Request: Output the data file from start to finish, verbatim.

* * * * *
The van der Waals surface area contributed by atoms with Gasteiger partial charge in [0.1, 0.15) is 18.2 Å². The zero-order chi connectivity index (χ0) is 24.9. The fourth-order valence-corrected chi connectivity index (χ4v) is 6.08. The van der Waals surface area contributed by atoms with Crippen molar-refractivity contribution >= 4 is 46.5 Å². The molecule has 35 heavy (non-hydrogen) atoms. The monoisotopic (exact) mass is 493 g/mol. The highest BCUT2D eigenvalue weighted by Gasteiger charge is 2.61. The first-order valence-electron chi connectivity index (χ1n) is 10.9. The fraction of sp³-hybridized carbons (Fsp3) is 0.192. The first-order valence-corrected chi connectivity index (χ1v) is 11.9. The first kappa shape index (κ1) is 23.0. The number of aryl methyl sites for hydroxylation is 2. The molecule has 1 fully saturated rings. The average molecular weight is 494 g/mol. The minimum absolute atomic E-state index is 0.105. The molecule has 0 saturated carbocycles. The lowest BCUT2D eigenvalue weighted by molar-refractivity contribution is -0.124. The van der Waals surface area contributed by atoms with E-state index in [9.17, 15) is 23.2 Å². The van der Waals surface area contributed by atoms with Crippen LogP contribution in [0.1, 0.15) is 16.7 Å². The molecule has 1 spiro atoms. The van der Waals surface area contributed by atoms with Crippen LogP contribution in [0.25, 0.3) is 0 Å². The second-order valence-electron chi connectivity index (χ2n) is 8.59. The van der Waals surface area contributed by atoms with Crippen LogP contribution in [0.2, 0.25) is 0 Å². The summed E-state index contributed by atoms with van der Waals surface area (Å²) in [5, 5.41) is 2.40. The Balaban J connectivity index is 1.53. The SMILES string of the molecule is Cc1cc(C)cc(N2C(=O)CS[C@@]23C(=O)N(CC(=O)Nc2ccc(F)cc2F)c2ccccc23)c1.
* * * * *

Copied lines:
The van der Waals surface area contributed by atoms with Gasteiger partial charge in [0.1, 0.15) is 18.2 Å². The zero-order chi connectivity index (χ0) is 24.9. The fourth-order valence-corrected chi connectivity index (χ4v) is 6.08. The van der Waals surface area contributed by atoms with Crippen molar-refractivity contribution >= 4 is 46.5 Å². The molecule has 35 heavy (non-hydrogen) atoms. The monoisotopic (exact) mass is 493 g/mol. The highest BCUT2D eigenvalue weighted by Gasteiger charge is 2.61. The first-order valence-electron chi connectivity index (χ1n) is 10.9. The fraction of sp³-hybridized carbons (Fsp3) is 0.192. The first-order valence-corrected chi connectivity index (χ1v) is 11.9. The first kappa shape index (κ1) is 23.0. The number of aryl methyl sites for hydroxylation is 2. The molecule has 1 fully saturated rings. The average molecular weight is 494 g/mol. The minimum absolute atomic E-state index is 0.105. The molecule has 0 saturated carbocycles. The lowest BCUT2D eigenvalue weighted by molar-refractivity contribution is -0.124. The van der Waals surface area contributed by atoms with E-state index in [9.17, 15) is 23.2 Å². The van der Waals surface area contributed by atoms with Crippen LogP contribution in [0.1, 0.15) is 16.7 Å². The molecule has 1 spiro atoms. The van der Waals surface area contributed by atoms with Crippen LogP contribution in [0.25, 0.3) is 0 Å². The second-order valence-electron chi connectivity index (χ2n) is 8.59. The van der Waals surface area contributed by atoms with Crippen LogP contribution in [0.2, 0.25) is 0 Å². The summed E-state index contributed by atoms with van der Waals surface area (Å²) in [5, 5.41) is 2.40. The Balaban J connectivity index is 1.53. The SMILES string of the molecule is Cc1cc(C)cc(N2C(=O)CS[C@@]23C(=O)N(CC(=O)Nc2ccc(F)cc2F)c2ccccc23)c1.